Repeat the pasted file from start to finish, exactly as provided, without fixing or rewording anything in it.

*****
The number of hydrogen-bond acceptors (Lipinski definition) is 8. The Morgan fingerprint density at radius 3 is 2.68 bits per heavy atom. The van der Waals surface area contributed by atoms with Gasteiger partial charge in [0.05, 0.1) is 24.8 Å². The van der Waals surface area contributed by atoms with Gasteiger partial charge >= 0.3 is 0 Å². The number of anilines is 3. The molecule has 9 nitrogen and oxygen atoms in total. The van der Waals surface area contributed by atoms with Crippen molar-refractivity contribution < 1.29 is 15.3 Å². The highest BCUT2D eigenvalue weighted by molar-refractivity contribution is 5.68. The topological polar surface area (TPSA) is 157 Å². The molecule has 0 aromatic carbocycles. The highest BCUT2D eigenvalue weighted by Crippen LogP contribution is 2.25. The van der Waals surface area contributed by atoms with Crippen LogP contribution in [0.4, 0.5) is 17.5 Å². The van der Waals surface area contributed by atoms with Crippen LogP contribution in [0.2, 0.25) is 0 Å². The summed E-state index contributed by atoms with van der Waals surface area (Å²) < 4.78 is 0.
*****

The number of hydrogen-bond acceptors (Lipinski definition) is 8. The Morgan fingerprint density at radius 3 is 2.68 bits per heavy atom. The van der Waals surface area contributed by atoms with Gasteiger partial charge in [0.05, 0.1) is 24.8 Å². The van der Waals surface area contributed by atoms with Gasteiger partial charge >= 0.3 is 0 Å². The number of anilines is 3. The molecule has 9 nitrogen and oxygen atoms in total. The van der Waals surface area contributed by atoms with Crippen molar-refractivity contribution < 1.29 is 15.3 Å². The highest BCUT2D eigenvalue weighted by molar-refractivity contribution is 5.68. The topological polar surface area (TPSA) is 157 Å². The molecule has 0 aromatic carbocycles. The highest BCUT2D eigenvalue weighted by Crippen LogP contribution is 2.25. The van der Waals surface area contributed by atoms with Crippen LogP contribution in [0.4, 0.5) is 17.5 Å². The van der Waals surface area contributed by atoms with Crippen LogP contribution in [0.2, 0.25) is 0 Å². The summed E-state index contributed by atoms with van der Waals surface area (Å²) < 4.78 is 0.